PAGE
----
10 Eye-Opening Books Recommended by Naval Ravikant — Prepare to Be Blown Away (Like I Was)

The present moment is a gift, but it’s up to you to open it.

“Make the NOW the primary focus of your life.”

We are constantly bogged down by our past worries, struggles, and pain.


We are worried about what will happen in the future.

Whatever the case, we forget the moment we are living in. The laughter of our friends, the smell of the rain, and the sip of water when we are thirsty. We fail to enjoy these little things because we are too busy being stressed.

“Yesterday is history, tomorrow is a mystery, but today is a gift. That is why it is called the present,” says Master Shifu to Po in KungFu Panda.

“As soon as you honor the present moment, all unhappiness and struggle dissolve, and life begins to flow with joy and ease.”

Tolle also tells us how to tap into our spiritual potential, connecting with the central power (whatever its name), and letting everything else melt away.

A mindful life is a joyful life. If you are wondering how perhaps it’s time to pick up this book.

10 Eye-Opening Books Recommended by Naval Ravikant — Prepare to Be Blown Away (Like I Was)

Don’t miss the magic in the mundane.

We have to do the same old boring stuff again and again to harness the power of habit. But how?

By using the cue, routine, and reward loop.

For this, we need willpower. The author likens willpower to a muscle, which gets tired with use. We need to strengthen the willpower muscle. When we do so, it benefits us across all facets of life.

“As people strengthened their willpower muscles in one part of their lives — in the gym, or a money management program — that strength spilled over into what they ate or how hard they worked. Once willpower became stronger, it touched everything.”

Self-discipline will take you to the finish line while talent may only get you started.

“Self-discipline predicted academic performance more robustly than did IQ.”

On Amazon

10 Eye-Opening Books Recommended by Naval Ravikant — Prepare to Be Blown Away (Like I Was)

Like a dystopian nightmare, this book will keep you up at night if you take it too seriously.

After covering a few of the points from his earlier book, “Sapiens: A Brief History Through Time”, Noah attempts to tackle the question of the future.

This book offers a grim and pessimistic prospect for mankind’s future, which was a little hard for me to digest.

You see, I’d like to keep hope that just like we reverse the hole in the ozone layer, we are capable of making decisions that will help our earth become a better place.

The authors build on the lessons from the past to predict our future.

“Fiction isn’t bad. It is vital.”

Humans have long used shared stories and fiction to collaborate. Today ‘humanism’ is the story that dominates the world. Due to the free flow of information, humans have softened the bounds of religion. Instead, we celebrate humans, their freedom, and their achievements.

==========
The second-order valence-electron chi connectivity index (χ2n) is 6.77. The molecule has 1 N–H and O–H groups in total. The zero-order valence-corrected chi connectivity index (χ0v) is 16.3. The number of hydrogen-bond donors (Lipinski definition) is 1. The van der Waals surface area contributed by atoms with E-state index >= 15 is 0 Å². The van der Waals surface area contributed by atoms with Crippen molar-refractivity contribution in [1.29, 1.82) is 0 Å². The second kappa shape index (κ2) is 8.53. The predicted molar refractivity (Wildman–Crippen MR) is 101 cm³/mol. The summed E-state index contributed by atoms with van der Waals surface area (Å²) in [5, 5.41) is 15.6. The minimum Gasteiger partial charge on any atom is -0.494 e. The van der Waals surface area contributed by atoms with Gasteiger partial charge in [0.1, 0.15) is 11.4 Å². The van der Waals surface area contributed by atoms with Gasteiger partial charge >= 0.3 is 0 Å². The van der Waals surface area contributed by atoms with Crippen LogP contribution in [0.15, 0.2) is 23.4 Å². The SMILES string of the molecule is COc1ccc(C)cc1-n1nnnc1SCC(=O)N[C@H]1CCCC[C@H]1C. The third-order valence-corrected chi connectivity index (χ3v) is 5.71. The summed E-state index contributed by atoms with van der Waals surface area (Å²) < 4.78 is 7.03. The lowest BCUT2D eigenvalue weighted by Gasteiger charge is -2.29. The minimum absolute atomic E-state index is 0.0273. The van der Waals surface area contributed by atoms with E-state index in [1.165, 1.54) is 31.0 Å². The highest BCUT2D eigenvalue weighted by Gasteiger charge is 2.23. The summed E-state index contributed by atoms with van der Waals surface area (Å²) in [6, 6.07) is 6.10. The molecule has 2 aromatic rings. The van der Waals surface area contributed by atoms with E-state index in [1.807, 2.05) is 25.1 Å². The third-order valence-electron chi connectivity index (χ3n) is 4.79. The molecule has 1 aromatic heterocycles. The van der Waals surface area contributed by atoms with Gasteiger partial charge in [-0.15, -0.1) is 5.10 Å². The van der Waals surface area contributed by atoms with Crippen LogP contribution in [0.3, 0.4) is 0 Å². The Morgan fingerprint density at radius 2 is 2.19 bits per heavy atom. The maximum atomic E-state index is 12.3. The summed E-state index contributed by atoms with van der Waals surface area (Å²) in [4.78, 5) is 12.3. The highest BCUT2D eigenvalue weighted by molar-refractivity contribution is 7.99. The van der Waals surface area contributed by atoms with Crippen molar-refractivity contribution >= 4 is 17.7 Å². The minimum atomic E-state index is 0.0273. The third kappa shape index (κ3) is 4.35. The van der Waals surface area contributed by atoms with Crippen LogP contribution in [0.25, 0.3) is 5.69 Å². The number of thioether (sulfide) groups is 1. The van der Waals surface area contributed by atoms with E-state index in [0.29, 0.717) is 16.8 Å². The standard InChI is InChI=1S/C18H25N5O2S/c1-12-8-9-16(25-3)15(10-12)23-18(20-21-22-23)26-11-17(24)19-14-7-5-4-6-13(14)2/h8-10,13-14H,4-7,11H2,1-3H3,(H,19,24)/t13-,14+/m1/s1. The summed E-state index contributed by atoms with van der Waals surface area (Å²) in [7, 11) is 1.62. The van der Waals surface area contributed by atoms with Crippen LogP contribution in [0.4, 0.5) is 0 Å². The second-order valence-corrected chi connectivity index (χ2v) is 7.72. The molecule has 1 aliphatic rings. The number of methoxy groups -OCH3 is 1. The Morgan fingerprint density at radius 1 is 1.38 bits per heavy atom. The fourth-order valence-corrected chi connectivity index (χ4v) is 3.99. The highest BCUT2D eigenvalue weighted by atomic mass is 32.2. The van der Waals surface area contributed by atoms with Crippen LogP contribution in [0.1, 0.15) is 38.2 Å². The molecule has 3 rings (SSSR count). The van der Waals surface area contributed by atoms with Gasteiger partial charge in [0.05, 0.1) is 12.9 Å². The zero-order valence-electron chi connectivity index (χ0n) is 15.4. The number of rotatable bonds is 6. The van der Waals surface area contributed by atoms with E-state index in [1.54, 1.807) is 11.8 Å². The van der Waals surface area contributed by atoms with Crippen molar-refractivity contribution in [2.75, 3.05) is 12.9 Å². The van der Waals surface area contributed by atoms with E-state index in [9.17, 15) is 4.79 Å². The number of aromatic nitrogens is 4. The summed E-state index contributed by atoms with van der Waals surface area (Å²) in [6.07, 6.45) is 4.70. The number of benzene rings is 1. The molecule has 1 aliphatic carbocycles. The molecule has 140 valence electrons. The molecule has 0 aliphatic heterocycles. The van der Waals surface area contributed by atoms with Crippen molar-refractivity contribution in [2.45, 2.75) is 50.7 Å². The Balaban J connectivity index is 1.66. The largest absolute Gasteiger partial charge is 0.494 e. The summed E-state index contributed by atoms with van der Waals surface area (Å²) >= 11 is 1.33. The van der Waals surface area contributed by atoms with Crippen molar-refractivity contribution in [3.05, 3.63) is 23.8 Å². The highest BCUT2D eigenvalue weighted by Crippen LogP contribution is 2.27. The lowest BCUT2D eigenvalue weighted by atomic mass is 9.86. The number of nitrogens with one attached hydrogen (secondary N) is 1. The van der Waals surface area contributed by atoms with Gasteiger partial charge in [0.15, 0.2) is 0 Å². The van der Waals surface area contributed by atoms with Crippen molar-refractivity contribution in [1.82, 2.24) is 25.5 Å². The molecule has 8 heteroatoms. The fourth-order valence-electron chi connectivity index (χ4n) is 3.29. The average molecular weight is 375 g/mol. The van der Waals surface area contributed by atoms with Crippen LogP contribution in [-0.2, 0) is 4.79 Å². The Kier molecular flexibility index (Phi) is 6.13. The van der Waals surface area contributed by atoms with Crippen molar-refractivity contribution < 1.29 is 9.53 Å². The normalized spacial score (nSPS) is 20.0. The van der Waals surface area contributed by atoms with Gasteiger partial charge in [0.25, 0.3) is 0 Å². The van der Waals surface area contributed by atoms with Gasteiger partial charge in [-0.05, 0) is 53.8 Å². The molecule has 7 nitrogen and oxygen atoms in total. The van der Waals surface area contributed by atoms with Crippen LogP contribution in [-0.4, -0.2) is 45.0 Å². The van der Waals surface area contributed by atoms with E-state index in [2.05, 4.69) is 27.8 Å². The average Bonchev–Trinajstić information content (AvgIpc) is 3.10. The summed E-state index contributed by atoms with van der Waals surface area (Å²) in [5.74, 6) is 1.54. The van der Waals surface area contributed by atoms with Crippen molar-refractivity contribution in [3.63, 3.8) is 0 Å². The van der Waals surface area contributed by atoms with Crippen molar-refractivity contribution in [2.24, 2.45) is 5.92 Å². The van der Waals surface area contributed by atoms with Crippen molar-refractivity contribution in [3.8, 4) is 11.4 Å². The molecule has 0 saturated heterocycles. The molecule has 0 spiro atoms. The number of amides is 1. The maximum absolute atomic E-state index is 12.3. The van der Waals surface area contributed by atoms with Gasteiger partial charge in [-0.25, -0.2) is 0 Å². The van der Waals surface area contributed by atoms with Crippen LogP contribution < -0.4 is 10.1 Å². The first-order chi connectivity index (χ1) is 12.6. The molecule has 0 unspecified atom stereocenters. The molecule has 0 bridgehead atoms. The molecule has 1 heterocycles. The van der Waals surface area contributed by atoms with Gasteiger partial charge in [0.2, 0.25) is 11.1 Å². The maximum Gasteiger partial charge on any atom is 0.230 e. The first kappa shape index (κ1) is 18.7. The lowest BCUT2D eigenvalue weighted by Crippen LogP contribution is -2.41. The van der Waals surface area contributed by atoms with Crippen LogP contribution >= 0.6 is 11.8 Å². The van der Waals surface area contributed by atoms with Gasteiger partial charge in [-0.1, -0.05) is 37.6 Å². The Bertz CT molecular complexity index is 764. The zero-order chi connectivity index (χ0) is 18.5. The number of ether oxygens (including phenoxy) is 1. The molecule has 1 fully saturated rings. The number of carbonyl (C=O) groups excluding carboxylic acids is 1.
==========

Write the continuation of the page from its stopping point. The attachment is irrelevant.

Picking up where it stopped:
With technological advancements, humanism will die. Dataism will take its place. The first step will be techno-humans, where humans will use technology to enhance their capabilities. Humans will absorb more data. Ultimately, we will no longer be what made us human.

We will become algorithms.

Harari ends the book with this question:

“What will happen to society, politics and daily life when non-conscious but highly intelligent algorithms know us better than we know ourselves?”

Although you look at the future with optimism or pessimism, Noah Harari’s work will leave you with a lot to think about.

10 Eye-Opening Books Recommended by Naval Ravikant — Prepare to Be Blown Away (Like I Was)

Just as you prime the canvas before painting, prepare people’s minds before convincing them.

Although, a marketer’s handbook, I’d suggest it to anyone who would like to improve their communication skills.

Cialdini, a professor of psychology and marketing teaches us many tips and tricks for connecting with people, manipulating their attention, and making them say yes.

“…what we present first changes the way people experience what we present to them next.”

Humans don’t operate by logic, but rather by feelings and intuitions. ‘Pre-suasion’ tells us how to create favorable feelings before we attempt to persuade someone.

“He who wants to persuade should put his trust not in the right argument, but in the right word…”

This book will not only teach you how to persuade others but will also decode the secrets of how persuasion works on you.

This way you can be more aware next time a salesperson is putting the charm on to get a deal done.


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If you enjoyed these book recommendations, check out the rest of my book lists on my blog-